Channelpedia

PubMed 20972622


Referenced in Channelpedia wiki pages of: none

Automatically associated channels: Kir6.1 , Kir6.2



Title: Ageing-induced decline in physical endurance in mice is associated with decrease in cardiac SUR2A and increase in cardiac susceptibility to metabolic stress: therapeutic prospects for up-regulation of SUR2A.

Authors: Rajni Sudhir, Andriy Sukhodub, Qingyou Du, Sofija Jovanović, Aleksandar Jovanović

Journal, date & volume: Biogerontology, 2011 Apr , 12, 147-55

PubMed link: http://www.ncbi.nlm.nih.gov/pubmed/20972622


Abstract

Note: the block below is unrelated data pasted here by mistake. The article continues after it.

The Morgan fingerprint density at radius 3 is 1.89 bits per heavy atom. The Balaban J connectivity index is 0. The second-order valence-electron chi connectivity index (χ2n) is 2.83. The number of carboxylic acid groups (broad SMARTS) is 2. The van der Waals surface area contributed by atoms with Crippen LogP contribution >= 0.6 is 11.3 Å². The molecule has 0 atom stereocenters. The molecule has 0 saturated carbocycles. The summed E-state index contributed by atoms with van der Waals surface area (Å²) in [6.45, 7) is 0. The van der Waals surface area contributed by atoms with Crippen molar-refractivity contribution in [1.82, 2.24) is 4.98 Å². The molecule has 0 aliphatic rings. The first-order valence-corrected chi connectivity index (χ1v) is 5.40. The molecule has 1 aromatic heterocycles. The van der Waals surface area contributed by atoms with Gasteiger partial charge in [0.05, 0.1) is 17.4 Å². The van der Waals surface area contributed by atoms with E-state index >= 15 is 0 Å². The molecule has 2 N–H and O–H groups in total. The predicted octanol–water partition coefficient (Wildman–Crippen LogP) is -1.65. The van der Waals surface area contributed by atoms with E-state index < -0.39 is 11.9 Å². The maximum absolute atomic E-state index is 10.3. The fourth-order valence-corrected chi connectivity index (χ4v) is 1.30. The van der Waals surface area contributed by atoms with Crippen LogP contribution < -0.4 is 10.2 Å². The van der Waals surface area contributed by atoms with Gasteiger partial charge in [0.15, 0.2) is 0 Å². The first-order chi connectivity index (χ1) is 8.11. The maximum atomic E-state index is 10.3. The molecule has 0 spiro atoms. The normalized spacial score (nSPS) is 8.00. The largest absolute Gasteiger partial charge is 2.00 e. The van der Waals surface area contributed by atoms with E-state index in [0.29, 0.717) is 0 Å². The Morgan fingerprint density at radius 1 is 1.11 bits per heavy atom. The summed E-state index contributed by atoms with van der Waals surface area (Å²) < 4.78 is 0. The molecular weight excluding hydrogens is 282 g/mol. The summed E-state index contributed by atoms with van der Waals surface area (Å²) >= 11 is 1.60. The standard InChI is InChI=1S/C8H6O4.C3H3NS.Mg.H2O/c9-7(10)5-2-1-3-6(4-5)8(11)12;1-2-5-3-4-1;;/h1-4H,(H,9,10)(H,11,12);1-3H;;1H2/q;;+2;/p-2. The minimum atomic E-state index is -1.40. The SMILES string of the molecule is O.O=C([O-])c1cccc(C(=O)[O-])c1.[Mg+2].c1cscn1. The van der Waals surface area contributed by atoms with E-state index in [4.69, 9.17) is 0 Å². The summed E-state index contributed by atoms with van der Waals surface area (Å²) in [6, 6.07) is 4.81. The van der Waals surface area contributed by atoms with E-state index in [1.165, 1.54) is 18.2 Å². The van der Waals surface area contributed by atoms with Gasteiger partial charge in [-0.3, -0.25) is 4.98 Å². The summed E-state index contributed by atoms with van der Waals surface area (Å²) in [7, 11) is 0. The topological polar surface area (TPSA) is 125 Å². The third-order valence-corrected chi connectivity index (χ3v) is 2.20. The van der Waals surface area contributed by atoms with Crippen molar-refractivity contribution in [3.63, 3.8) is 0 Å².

Ageing is characterized by decline in physical endurance which has been suggested to be partly due to diminished functional and adaptive reserve capacity of the heart. Ageing is associated with decrease in numbers of sarcolemmal ATP-sensitive K(+) (K(ATP)) channels, but whether this has anything to do with ageing-induced decline in physical endurance is yet to be determined. We have previously shown that the numbers of sarcolemmal K(ATP) channels are controlled by the level of expression of SUR2A, a K(ATP) channel regulatory subunit. Here, we have found that ageing decreases the level of SUR2A mRNA in the heart without affecting expression of pore-forming K(ATP) channel subunits, Kir6.1 and Kir6.2. This effect of ageing was associated with decrease in levels of fully-assembled sarcolemmal K(ATP) channels. At the same time, ageing was associated with decreased physical endurance. In order to determine whether increased expression of SUR2A would counteract ageing-induced decrease in physical endurance, we have taken advantage of mice which SUR2A levels are regulated by more efficient CMV promoter. These mice had increased resistance of cardiomyocytes to metabolic stress/hypoxia and increased physical endurance when compared to the wild type. In transgenic mice, ageing did not affect the level of SUR2A mRNA in the heart and the level of fully-assembled sarcolemmal K(ATP) channels. The effect of increased SUR2A to resistance of cardiomyocytes to hypoxia and physical endurance was retained in old mice. The magnitude of these effects was such that they were significantly increased even when compared to those in wild type young mice. We conclude that (1) the level of SUR2A expression in the heart is important factor in regulating physical endurance, (2) ageing-induced decrease in cardiac SUR2A is, at least in part, responsible for ageing-induced decline in physical fitness and (3) up-regulation of SUR2A could be a viable strategy to counteract ageing-induced decline in physical endurance.